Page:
This month's profile features Richard Hothersall, member of the newly formed Energy Law Committee
What is your own practice area?
I’m in the Projects, Energy & Infrastructure Team at McClure Naismith, where I’ve worked for the last 14 years. I started my legal career working on construction and engineering projects generally, progressing into PPP/PFI transactions and public procurement, and then a broader role in energy projects too. It’s been a good mix of work across public and private sectors. Working on energy matters is particularly interesting given its current and future significance, both socially and economically.
What motivates you to get up on a Monday morning?
“Motivation” is perhaps too strong a word to describe the Monday morning process, but I enjoy what I do for a living and know that I’m lucky to be able to do it, so getting up is never too traumatic. The knowledge that the car park at Inverkeithing station is full by about 7.45am helps jolly the getting up process along too.
What’s your top tip for new lawyers?
If in doubt, ask – there’s (almost) no such thing as a silly question, and there’s no magic moment when you suddenly know everything there is to know about law. This is especially true of being newly qualified – colleagues really don’t expect you to turn into Yoda the morning after your traineeship ends.
Also, be acutely aware of office coffee mug politics. Some lawyers are astonishingly possessive about such things.
How long have you been a member of the committee, and how did you become involved?
I’ve been involved in renewable energy projects for a number of years, and was attending the launch of the International Centre for Energy Arbitration at Drumsheugh Gardens in October 2013. I got talking to Michael Clancy who mentioned that an Energy Law Committee was being established. I expressed an interest in being part of the committee and so I’m fortunate to have been involved from the outset.
What have been the highlights for you personally?
We’re obviously a fairly new committee, but for me our first committee meeting was a really good experience – meeting the other members and getting to work on the first batch of consultations. The remit of the committee is, of course, law reform in the public interest, and we’re all looking forward to taking that forward as the committee develops.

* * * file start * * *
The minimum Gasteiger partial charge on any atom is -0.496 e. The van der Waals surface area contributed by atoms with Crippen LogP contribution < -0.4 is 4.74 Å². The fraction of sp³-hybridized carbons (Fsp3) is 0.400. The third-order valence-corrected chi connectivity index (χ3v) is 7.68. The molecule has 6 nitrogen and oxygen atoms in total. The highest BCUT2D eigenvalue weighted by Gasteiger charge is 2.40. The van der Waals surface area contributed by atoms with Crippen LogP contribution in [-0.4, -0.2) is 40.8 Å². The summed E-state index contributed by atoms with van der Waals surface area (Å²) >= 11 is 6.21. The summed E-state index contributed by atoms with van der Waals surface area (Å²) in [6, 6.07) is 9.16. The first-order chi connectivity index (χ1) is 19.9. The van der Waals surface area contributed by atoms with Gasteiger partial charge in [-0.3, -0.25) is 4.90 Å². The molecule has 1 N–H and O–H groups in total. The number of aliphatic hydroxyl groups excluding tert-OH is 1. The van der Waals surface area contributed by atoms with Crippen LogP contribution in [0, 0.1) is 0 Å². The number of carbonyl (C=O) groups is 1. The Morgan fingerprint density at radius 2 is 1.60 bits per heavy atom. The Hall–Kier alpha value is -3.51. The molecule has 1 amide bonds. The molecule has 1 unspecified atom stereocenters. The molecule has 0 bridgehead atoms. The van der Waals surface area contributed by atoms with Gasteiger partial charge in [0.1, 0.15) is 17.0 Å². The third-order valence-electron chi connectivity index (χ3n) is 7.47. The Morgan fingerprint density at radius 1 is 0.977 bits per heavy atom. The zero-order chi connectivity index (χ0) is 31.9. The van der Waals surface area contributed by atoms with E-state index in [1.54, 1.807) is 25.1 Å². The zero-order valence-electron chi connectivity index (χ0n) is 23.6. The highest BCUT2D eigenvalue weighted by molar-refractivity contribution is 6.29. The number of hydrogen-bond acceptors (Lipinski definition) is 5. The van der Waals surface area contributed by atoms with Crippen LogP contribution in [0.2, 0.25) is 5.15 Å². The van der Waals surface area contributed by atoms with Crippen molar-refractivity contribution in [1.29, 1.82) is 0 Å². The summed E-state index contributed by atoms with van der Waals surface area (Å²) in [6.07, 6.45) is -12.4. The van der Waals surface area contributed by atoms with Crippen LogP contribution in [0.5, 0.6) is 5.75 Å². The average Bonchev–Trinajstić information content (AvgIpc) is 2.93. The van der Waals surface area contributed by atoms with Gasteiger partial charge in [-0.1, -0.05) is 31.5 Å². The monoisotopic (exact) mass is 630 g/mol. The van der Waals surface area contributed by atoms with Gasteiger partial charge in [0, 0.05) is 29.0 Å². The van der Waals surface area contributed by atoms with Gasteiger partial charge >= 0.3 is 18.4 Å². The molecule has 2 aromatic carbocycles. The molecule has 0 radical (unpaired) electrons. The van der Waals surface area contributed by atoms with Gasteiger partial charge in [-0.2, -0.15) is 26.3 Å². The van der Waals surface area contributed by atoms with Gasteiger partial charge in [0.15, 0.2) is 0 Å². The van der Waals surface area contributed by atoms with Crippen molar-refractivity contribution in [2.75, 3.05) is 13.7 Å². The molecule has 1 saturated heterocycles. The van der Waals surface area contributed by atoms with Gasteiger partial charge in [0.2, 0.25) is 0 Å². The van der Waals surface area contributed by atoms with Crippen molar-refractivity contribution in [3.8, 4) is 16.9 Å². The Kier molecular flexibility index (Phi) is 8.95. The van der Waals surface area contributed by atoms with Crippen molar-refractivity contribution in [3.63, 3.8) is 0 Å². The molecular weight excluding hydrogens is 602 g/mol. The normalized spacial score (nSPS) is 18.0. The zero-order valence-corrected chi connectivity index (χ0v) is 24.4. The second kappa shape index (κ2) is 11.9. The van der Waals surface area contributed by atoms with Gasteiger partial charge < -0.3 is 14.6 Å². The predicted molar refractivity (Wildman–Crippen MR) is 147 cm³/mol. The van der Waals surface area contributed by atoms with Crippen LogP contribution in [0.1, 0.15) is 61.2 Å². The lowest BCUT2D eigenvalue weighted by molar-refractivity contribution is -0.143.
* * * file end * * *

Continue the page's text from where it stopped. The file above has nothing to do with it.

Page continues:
What big project/issue is the committee working on at the moment?
There’s a lot of technical consultation in relation to implementation of energy efficiency measures just now, so that requires a lot of careful consideration. We’ve also not long finished a response on the energy content of the Scotland’s Future document which the Scottish Government published, and it was particularly interesting to have the chance to be involved in that.
What do you see as the other main issues that the committee will have to address in the near future?
Leaving the outcome of the independence referendum in the “might” rather than “will” have to address pile, there’s so much going on at the moment in both renewable energy and the oil and gas sector just now. We’re already seeing battle lines being drawn up ahead of next year’s general election in relation to onshore wind; fracking is still at a relatively early stage; we’ve got investigations into energy prices… All these issues in addition to the ongoing Energy Market Review technical implementation, and changes in the support mechanisms for renewable energy projects, mean we can expect busy times ahead.
Are you a member of any other committees?
Not at present, but it’s really interesting being involved in the Energy Law Committee so I’m keen to look at other areas. I would highly recommend involvement in committees to anyone.
If you could change only one thing for your members, what would it be?
If I had a pound for every time someone’s asked what the independence referendum outcome is going to be I’d have almost eight pounds by now. I’d change the date of the referendum to bring it forward to be held as soon as possible. Regardless of whether it’s a Yes or a No, a lot of people just want to know how we’re moving forward.
What keeps you busy outside of work?
Mostly my children. Lydia is seven and Adam’s just turning five, so “busy” barely scratches the surface for my wife Faye and me. We’re fortunate to live within fairly easy reach of beautiful scenery and fantastic castles etc, so we spend as much time exploring outdoors as the weather permits. We’ve also successfully indoctrinated both the kids as Dundee United supporters, which means regular trips to Tannadice. Aside from that I’m a keen but fairly inept golfer.